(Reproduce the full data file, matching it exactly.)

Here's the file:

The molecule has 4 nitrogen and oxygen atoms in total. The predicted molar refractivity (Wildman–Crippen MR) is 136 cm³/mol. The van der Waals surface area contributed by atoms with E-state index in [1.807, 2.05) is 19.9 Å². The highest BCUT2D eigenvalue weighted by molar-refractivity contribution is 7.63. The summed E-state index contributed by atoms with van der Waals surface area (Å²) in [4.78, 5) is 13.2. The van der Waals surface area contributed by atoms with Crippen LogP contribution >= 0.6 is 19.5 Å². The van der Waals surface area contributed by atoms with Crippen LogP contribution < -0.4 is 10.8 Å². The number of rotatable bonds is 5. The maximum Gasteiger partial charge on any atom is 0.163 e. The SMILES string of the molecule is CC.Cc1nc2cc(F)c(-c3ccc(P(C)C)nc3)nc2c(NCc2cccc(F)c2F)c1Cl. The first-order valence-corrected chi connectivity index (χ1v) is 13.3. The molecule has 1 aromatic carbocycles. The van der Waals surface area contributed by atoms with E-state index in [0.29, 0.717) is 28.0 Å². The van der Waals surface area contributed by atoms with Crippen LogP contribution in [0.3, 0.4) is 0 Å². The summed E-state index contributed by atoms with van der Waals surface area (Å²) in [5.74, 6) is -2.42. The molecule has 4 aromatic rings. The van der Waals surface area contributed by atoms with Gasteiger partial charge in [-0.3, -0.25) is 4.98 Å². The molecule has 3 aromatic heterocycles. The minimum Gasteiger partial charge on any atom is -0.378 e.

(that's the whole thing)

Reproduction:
The molecule has 4 nitrogen and oxygen atoms in total. The predicted molar refractivity (Wildman–Crippen MR) is 136 cm³/mol. The van der Waals surface area contributed by atoms with E-state index in [1.807, 2.05) is 19.9 Å². The highest BCUT2D eigenvalue weighted by molar-refractivity contribution is 7.63. The summed E-state index contributed by atoms with van der Waals surface area (Å²) in [4.78, 5) is 13.2. The van der Waals surface area contributed by atoms with Crippen LogP contribution >= 0.6 is 19.5 Å². The van der Waals surface area contributed by atoms with Crippen LogP contribution < -0.4 is 10.8 Å². The number of rotatable bonds is 5. The maximum Gasteiger partial charge on any atom is 0.163 e. The SMILES string of the molecule is CC.Cc1nc2cc(F)c(-c3ccc(P(C)C)nc3)nc2c(NCc2cccc(F)c2F)c1Cl. The first-order valence-corrected chi connectivity index (χ1v) is 13.3. The molecule has 1 aromatic carbocycles. The van der Waals surface area contributed by atoms with E-state index in [0.29, 0.717) is 28.0 Å². The van der Waals surface area contributed by atoms with Crippen LogP contribution in [0.3, 0.4) is 0 Å². The summed E-state index contributed by atoms with van der Waals surface area (Å²) in [5.74, 6) is -2.42. The molecule has 4 aromatic rings. The van der Waals surface area contributed by atoms with Gasteiger partial charge in [-0.3, -0.25) is 4.98 Å². The molecule has 3 aromatic heterocycles. The minimum Gasteiger partial charge on any atom is -0.378 e.